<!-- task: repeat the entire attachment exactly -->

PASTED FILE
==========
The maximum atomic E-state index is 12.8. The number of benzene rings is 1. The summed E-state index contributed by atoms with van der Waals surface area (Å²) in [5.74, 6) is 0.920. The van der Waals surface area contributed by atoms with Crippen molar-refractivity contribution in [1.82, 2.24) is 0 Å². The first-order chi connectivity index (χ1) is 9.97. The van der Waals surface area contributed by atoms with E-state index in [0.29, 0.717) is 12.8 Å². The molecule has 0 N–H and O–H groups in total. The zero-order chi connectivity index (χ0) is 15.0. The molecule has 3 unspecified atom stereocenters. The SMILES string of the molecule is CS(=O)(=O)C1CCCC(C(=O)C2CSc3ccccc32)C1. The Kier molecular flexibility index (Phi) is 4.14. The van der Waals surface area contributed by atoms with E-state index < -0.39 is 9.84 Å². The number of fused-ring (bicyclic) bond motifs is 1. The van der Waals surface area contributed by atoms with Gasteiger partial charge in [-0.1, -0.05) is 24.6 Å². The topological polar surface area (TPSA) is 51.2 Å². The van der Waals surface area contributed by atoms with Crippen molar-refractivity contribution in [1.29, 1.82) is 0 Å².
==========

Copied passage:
The maximum atomic E-state index is 12.8. The number of benzene rings is 1. The summed E-state index contributed by atoms with van der Waals surface area (Å²) in [5.74, 6) is 0.920. The van der Waals surface area contributed by atoms with Crippen molar-refractivity contribution in [1.82, 2.24) is 0 Å². The first-order chi connectivity index (χ1) is 9.97. The van der Waals surface area contributed by atoms with E-state index in [0.29, 0.717) is 12.8 Å². The molecule has 0 N–H and O–H groups in total. The zero-order chi connectivity index (χ0) is 15.0. The molecule has 3 unspecified atom stereocenters. The SMILES string of the molecule is CS(=O)(=O)C1CCCC(C(=O)C2CSc3ccccc32)C1. The Kier molecular flexibility index (Phi) is 4.14. The van der Waals surface area contributed by atoms with E-state index < -0.39 is 9.84 Å². The number of fused-ring (bicyclic) bond motifs is 1. The van der Waals surface area contributed by atoms with Gasteiger partial charge in [-0.1, -0.05) is 24.6 Å². The topological polar surface area (TPSA) is 51.2 Å². The van der Waals surface area contributed by atoms with Crippen molar-refractivity contribution in [1.29, 1.82) is 0 Å².